It was a hectic but very productive week here at 16-BIT Shock HQ. Progress on the development of Project MSG continues tenaciously. While I’m not in a position to give a solid release date, it won’t be too far away.
Given the retro leanings of the project, there has been interest by some members of the homebrew community. I’ve been asked if there is a possibility for the game to be ported over to certain vintage systems. While neither myself or my development partner can commit to any additional platforms, right way. After all, Android support is by far the most requested platform for obvious reasons.
I also have a burgeoning interest in HTML5 development lately. Whether Project MSG is suited for this remains unclear – time will tell.
Nevertheless, developing for vintage hardware is an intriguing prospect that personally find exciting. The Sega Mega Drive / Genesis is the first potential candidate on the list. An amazing 16-bit console that possesses, near ideal specifications for the results that I want. I will need to brush up on my 68000 assembly, perhaps even some Z80 skills will come in handy. Once a proud owner of a Sinclair ZX Spectrum, learned enough Z80 assembly to code a Joust clone. But that was a very long time ago and I’m certainly a bit rusty now.
Speaking of the ZX Spectrum, that would make both a good & bad contender for a Project MSG port. It would be quite possible with tight, efficient coding. However, the little 8-bitter is rather weak in some areas. Particularly in the sound department, especially if we’re referring to the 16K/48K variants of the microcomputer. The Spectrum 128 on the other hand, apart from increased RAM also came equipped with the AY-3-8912, a 3-channel audio chip. Capable of producing superior music and sound effects to it’s forerunner.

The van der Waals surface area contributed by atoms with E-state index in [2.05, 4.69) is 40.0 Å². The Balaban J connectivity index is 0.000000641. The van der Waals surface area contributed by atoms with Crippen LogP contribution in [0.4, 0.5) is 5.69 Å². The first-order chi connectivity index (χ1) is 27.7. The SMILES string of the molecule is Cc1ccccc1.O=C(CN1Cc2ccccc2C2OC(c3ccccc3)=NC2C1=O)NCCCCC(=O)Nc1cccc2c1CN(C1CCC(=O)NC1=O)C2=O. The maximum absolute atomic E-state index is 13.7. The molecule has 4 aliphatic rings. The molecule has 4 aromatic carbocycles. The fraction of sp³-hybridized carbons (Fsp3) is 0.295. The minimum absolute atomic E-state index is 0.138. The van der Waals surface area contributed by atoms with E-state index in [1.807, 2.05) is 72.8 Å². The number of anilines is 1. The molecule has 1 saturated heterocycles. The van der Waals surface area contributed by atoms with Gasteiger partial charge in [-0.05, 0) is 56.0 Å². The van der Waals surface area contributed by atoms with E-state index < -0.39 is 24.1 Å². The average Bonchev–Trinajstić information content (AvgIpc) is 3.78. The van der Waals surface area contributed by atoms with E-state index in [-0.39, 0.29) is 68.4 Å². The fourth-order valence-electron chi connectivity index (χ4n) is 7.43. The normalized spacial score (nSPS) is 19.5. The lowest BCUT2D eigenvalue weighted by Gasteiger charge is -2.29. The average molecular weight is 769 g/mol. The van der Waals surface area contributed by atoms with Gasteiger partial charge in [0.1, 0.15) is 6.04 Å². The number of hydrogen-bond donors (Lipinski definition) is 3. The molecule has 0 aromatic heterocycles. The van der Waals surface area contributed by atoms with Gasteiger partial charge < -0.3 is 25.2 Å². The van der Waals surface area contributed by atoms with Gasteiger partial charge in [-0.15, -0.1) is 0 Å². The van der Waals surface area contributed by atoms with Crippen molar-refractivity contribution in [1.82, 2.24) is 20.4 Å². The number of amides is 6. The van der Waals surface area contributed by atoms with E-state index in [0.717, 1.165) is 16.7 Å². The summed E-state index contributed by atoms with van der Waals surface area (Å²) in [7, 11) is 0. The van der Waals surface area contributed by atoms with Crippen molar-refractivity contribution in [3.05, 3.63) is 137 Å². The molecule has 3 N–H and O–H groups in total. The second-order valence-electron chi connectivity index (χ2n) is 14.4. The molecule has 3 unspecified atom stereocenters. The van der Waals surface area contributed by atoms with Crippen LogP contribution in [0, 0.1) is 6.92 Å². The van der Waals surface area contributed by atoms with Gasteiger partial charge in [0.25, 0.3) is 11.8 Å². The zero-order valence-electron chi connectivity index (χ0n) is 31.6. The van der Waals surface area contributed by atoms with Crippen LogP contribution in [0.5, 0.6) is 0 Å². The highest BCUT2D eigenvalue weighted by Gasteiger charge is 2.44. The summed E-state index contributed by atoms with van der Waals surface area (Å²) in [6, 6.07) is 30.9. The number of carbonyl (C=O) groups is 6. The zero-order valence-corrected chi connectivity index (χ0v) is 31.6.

In all seriousness though, developing for a 16-bit system such as the Mega Drive or a close counterpart such as the Commodore Amiga, would be ideal. Although they both sport similar processors, they’re entirely different beasts to work on. Specifically in the way the two machines handle graphics, distinctively. The Amiga is well known for it’s graphical prowess and blitter, incredibly advanced for the period. Sega’s Mega Drive on the other hand seems rather anemic in the video display processor (VDP) department. With only 64K of video ram and far smaller colour count to the Amiga, yet breezier in the movement of sprites and 2D planes.
Of course there are several other computers and consoles that could come under consideration. While I’ve never owned one of these, MSX & 2/2+ have fascinated me to some degree. As a huge Compile fan, I loved how Aleste 1 & 2 and Aleste Gaiden turned out on the MSX2. A significantly capable machine that just seems to punch above it’s weight, resulting in output similar to that of Sega’s Master System.
Some food for thought, plenty of great machines of yore to ponder upon. Many of which still retain a huge following to this very day. Hopefully it won’t be long whereby I can lend my support to one or two of these systems.
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